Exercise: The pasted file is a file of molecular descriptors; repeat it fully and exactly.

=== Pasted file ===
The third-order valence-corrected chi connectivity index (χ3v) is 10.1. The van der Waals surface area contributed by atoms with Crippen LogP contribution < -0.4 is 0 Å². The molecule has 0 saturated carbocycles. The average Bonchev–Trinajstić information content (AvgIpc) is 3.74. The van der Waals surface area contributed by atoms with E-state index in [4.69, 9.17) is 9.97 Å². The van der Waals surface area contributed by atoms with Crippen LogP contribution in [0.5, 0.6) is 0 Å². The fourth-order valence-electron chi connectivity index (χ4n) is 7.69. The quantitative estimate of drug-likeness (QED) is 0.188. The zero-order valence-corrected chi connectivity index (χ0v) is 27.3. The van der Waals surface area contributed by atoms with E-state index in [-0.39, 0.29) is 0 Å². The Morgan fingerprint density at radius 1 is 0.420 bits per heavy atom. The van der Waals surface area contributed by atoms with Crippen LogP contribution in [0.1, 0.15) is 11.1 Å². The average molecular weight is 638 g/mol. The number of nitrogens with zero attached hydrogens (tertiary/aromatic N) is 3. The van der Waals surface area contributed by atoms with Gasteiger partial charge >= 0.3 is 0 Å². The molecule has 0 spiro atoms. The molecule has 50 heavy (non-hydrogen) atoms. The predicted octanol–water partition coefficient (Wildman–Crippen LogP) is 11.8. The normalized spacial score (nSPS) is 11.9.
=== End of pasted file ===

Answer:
The third-order valence-corrected chi connectivity index (χ3v) is 10.1. The van der Waals surface area contributed by atoms with Crippen LogP contribution < -0.4 is 0 Å². The molecule has 0 saturated carbocycles. The average Bonchev–Trinajstić information content (AvgIpc) is 3.74. The van der Waals surface area contributed by atoms with E-state index in [4.69, 9.17) is 9.97 Å². The van der Waals surface area contributed by atoms with Crippen LogP contribution in [0.5, 0.6) is 0 Å². The fourth-order valence-electron chi connectivity index (χ4n) is 7.69. The quantitative estimate of drug-likeness (QED) is 0.188. The zero-order valence-corrected chi connectivity index (χ0v) is 27.3. The van der Waals surface area contributed by atoms with E-state index in [-0.39, 0.29) is 0 Å². The Morgan fingerprint density at radius 1 is 0.420 bits per heavy atom. The van der Waals surface area contributed by atoms with Crippen LogP contribution in [0.1, 0.15) is 11.1 Å². The average molecular weight is 638 g/mol. The number of nitrogens with zero attached hydrogens (tertiary/aromatic N) is 3. The van der Waals surface area contributed by atoms with Gasteiger partial charge >= 0.3 is 0 Å². The molecule has 0 spiro atoms. The molecule has 50 heavy (non-hydrogen) atoms. The predicted octanol–water partition coefficient (Wildman–Crippen LogP) is 11.8. The normalized spacial score (nSPS) is 11.9.